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Honda BR-V Drive

Finding the right balance between practical and fun is a tricky process. Too much of one or the other usually means the whole endeavor is wasted. This is doubly true for vehicles. You can choose a fun ride at the cost of practicality, or have a completely useful, but unexciting machine. Honda proposes you can have both with their BR-V, and they took members of the motoring press on a ride from Isabela to Baler, and finally back to Manila to find out for themselves. We were flown into Isabela, at which point, were assigned our groups, cars, and radios, had a quick lunch, and were off to Baler.

The BR-V is essentially a sporty version of their already successful Mobilio. With sharper lines and a higher profile, this vehicle is a little closer to a full SUV than its city-dwelling predecessor. The cabin bares the same, comfortable, roomy interior, and is supremely quiet, even at speed, or on bumpy roads—and we had our share of those.

For those who haven’t been, the road down to Baler from Isabela is treacherous, to put it mildly. While the majority of it has been paved, there are long stretches of ongoing construction, with loose soil, gravel, or mud. Remember, this is an incredibly twisty road that spans several peaks, and snakes down to the ocean.

While we made sure we were going at a reasonable speed, having the Ramirez brothers in charge means you do have to focus. This brings you to a point where you stop worrying about anything and keep your mind on the drive—there was just no attention left over to second-guess the vehicle’s abilities. Interestingly, while it’s got MPV DNA in it, the BR-V was more than happy to rise to the occasion. Despite some sickeningly tight turns taken at greater speed than I would on a normal day, we felt little cabin roll, even when consecutive opposing turns had to be made. On top of that, more than once, we had to jam on the brakes (dogs and cats are fickle creatures), and despite the stuttered screeching of ABS, there was no loss of control—nothing even close to it.

The 1.5-liter engine had plenty of pull, even with four passengers, camera gear, and luggage for the overnight trip. There was no lack of pull, even when the road got steeper than what the occupants would want to think about. Engine response was likewise quick, with hardly any time between tapping the gas pedal and being pushed smartly back into your seat.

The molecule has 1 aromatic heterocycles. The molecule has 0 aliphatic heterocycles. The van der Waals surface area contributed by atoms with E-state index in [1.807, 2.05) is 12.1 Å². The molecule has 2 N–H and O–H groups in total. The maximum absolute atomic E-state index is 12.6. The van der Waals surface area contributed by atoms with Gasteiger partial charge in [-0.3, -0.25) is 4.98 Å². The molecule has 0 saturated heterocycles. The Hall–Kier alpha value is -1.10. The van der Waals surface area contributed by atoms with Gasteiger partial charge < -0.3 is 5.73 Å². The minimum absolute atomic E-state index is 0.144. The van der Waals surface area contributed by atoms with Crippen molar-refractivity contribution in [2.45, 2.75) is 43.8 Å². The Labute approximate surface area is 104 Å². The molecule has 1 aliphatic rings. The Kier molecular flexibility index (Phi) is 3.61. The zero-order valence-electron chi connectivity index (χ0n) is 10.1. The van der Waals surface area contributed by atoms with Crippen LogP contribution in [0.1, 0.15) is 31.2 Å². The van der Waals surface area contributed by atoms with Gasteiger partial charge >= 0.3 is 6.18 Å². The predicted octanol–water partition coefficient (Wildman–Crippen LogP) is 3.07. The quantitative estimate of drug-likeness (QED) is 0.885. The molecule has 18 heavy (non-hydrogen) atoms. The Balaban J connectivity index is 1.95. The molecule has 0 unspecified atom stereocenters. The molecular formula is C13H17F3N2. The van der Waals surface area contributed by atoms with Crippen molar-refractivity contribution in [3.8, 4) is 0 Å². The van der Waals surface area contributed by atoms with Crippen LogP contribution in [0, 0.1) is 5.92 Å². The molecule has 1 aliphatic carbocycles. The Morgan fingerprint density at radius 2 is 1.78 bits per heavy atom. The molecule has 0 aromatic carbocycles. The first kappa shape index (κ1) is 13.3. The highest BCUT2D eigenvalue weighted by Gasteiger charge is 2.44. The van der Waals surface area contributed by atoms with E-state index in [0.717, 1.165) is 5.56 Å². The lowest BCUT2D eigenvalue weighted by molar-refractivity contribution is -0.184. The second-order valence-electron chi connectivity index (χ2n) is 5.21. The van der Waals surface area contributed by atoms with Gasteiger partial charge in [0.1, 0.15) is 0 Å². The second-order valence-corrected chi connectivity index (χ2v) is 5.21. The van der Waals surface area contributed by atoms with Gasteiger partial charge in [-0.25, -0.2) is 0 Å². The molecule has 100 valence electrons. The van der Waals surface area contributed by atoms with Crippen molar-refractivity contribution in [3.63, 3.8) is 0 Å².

After a few hours of driving through what seemed like endless twisties, changes in elevation, and even a few shallow water crossings, we found ourselves at our stop for the night, Costa Pacifica in Baler. There was hardly enough time to have a quick dinner in order to get enough sleep for the long drive back to Manila the next day.

The drive home still had its share of hair-raising moments, but it was mostly long stretches of flat road after we got out of the mountains. Here too, the BR-V performed well, with my passengers falling right to sleep. Even with the body more along the lines of a van than a sedan, we got all the comfort, and none of the bouncy, floaty feeling one might expect. Once we hit the city, we came to appreciate how much smaller it felt, compared to its actual size. Despite terrible rush-hour traffic, we didn’t feel any particular difficulty navigating through the tangles and turns of Metro Manila. It might not have been a pleasant route, but the BR-V made up for it inside.

Overall, everyone was impressed with the way the BR-V performed. With everything we loved about the Mobilio, and a few tweaks here and there to make it a much better ride outside the city, and enough space for the family, and then some.

Honda seems to have found a winning formula. We can’t wait to get our hands on one for a full review.

Also published in GADGETS MAGAZINE March 2017 Issue.

Words and Photos by Ren Alcantara